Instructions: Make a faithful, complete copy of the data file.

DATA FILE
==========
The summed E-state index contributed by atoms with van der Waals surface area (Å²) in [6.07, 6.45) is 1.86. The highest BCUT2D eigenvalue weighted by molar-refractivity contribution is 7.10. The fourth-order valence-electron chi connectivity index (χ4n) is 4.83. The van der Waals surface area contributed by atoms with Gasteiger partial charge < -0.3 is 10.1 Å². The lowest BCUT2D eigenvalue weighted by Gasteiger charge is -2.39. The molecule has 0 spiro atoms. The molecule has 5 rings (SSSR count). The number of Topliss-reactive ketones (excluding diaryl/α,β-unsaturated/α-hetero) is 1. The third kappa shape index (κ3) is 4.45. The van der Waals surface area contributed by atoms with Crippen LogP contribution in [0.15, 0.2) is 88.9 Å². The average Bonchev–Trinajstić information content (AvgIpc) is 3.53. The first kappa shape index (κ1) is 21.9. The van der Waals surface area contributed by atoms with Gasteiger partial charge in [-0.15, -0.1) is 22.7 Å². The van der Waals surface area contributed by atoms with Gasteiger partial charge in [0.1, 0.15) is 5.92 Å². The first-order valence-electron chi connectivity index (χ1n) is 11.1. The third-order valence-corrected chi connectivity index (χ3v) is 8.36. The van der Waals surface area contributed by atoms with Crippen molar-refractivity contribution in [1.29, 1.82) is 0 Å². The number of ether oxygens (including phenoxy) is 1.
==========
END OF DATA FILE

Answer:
The summed E-state index contributed by atoms with van der Waals surface area (Å²) in [6.07, 6.45) is 1.86. The highest BCUT2D eigenvalue weighted by molar-refractivity contribution is 7.10. The fourth-order valence-electron chi connectivity index (χ4n) is 4.83. The van der Waals surface area contributed by atoms with Gasteiger partial charge < -0.3 is 10.1 Å². The lowest BCUT2D eigenvalue weighted by Gasteiger charge is -2.39. The molecule has 0 spiro atoms. The molecule has 5 rings (SSSR count). The number of Topliss-reactive ketones (excluding diaryl/α,β-unsaturated/α-hetero) is 1. The third kappa shape index (κ3) is 4.45. The van der Waals surface area contributed by atoms with Crippen LogP contribution in [0.15, 0.2) is 88.9 Å². The average Bonchev–Trinajstić information content (AvgIpc) is 3.53. The first kappa shape index (κ1) is 21.9. The van der Waals surface area contributed by atoms with Gasteiger partial charge in [-0.15, -0.1) is 22.7 Å². The van der Waals surface area contributed by atoms with Gasteiger partial charge in [0.1, 0.15) is 5.92 Å². The first-order valence-electron chi connectivity index (χ1n) is 11.1. The third-order valence-corrected chi connectivity index (χ3v) is 8.36. The van der Waals surface area contributed by atoms with Crippen molar-refractivity contribution in [1.29, 1.82) is 0 Å². The number of ether oxygens (including phenoxy) is 1.